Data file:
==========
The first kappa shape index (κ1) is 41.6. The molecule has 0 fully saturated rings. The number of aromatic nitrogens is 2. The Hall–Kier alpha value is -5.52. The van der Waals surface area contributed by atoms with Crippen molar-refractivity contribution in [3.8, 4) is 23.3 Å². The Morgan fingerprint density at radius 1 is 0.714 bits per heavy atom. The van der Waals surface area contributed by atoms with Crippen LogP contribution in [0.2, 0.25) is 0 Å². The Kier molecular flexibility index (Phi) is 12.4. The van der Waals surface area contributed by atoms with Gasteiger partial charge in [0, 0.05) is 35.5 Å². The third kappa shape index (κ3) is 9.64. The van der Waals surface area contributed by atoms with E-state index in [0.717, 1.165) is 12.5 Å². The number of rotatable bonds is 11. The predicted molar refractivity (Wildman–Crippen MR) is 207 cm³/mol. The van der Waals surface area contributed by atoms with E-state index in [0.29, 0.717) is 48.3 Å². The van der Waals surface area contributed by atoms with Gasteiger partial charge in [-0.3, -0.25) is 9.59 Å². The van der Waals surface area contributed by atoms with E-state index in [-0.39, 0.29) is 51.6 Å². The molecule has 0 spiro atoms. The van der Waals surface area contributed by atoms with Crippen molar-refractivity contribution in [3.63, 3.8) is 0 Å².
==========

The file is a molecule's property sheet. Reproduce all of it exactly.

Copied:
The first kappa shape index (κ1) is 41.6. The molecule has 0 fully saturated rings. The number of aromatic nitrogens is 2. The Hall–Kier alpha value is -5.52. The van der Waals surface area contributed by atoms with Crippen molar-refractivity contribution in [3.8, 4) is 23.3 Å². The Morgan fingerprint density at radius 1 is 0.714 bits per heavy atom. The van der Waals surface area contributed by atoms with Crippen LogP contribution in [0.2, 0.25) is 0 Å². The Kier molecular flexibility index (Phi) is 12.4. The van der Waals surface area contributed by atoms with Gasteiger partial charge in [0, 0.05) is 35.5 Å². The third kappa shape index (κ3) is 9.64. The van der Waals surface area contributed by atoms with E-state index in [0.717, 1.165) is 12.5 Å². The number of rotatable bonds is 11. The predicted molar refractivity (Wildman–Crippen MR) is 207 cm³/mol. The van der Waals surface area contributed by atoms with E-state index in [0.29, 0.717) is 48.3 Å². The van der Waals surface area contributed by atoms with Gasteiger partial charge in [-0.3, -0.25) is 9.59 Å². The van der Waals surface area contributed by atoms with E-state index in [-0.39, 0.29) is 51.6 Å². The molecule has 0 spiro atoms. The van der Waals surface area contributed by atoms with Crippen molar-refractivity contribution in [3.63, 3.8) is 0 Å².